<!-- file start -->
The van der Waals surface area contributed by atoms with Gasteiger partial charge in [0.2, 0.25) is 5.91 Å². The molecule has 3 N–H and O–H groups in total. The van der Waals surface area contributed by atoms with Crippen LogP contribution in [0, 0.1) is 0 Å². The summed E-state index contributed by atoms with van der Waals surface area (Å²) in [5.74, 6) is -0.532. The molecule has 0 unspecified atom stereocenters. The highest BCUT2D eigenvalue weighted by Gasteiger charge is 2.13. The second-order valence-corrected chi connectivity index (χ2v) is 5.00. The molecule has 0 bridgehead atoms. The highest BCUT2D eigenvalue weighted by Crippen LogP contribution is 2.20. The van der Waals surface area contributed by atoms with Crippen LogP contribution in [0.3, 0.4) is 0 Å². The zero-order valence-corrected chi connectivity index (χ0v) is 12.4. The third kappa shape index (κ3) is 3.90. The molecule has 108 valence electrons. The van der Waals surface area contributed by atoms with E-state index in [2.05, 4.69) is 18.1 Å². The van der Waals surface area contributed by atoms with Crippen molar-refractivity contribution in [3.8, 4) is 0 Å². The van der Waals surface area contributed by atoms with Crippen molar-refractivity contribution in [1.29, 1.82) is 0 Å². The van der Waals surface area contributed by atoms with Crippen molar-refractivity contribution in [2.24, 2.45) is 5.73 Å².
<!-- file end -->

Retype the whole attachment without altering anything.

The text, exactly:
The van der Waals surface area contributed by atoms with Gasteiger partial charge in [0.2, 0.25) is 5.91 Å². The molecule has 3 N–H and O–H groups in total. The van der Waals surface area contributed by atoms with Crippen LogP contribution in [0, 0.1) is 0 Å². The summed E-state index contributed by atoms with van der Waals surface area (Å²) in [5.74, 6) is -0.532. The molecule has 0 unspecified atom stereocenters. The highest BCUT2D eigenvalue weighted by Gasteiger charge is 2.13. The second-order valence-corrected chi connectivity index (χ2v) is 5.00. The molecule has 0 bridgehead atoms. The highest BCUT2D eigenvalue weighted by Crippen LogP contribution is 2.20. The van der Waals surface area contributed by atoms with Crippen LogP contribution in [0.3, 0.4) is 0 Å². The zero-order valence-corrected chi connectivity index (χ0v) is 12.4. The third kappa shape index (κ3) is 3.90. The molecule has 108 valence electrons. The van der Waals surface area contributed by atoms with E-state index in [2.05, 4.69) is 18.1 Å². The van der Waals surface area contributed by atoms with Crippen molar-refractivity contribution in [3.8, 4) is 0 Å². The van der Waals surface area contributed by atoms with Crippen molar-refractivity contribution in [1.29, 1.82) is 0 Å². The van der Waals surface area contributed by atoms with Crippen molar-refractivity contribution in [2.24, 2.45) is 5.73 Å².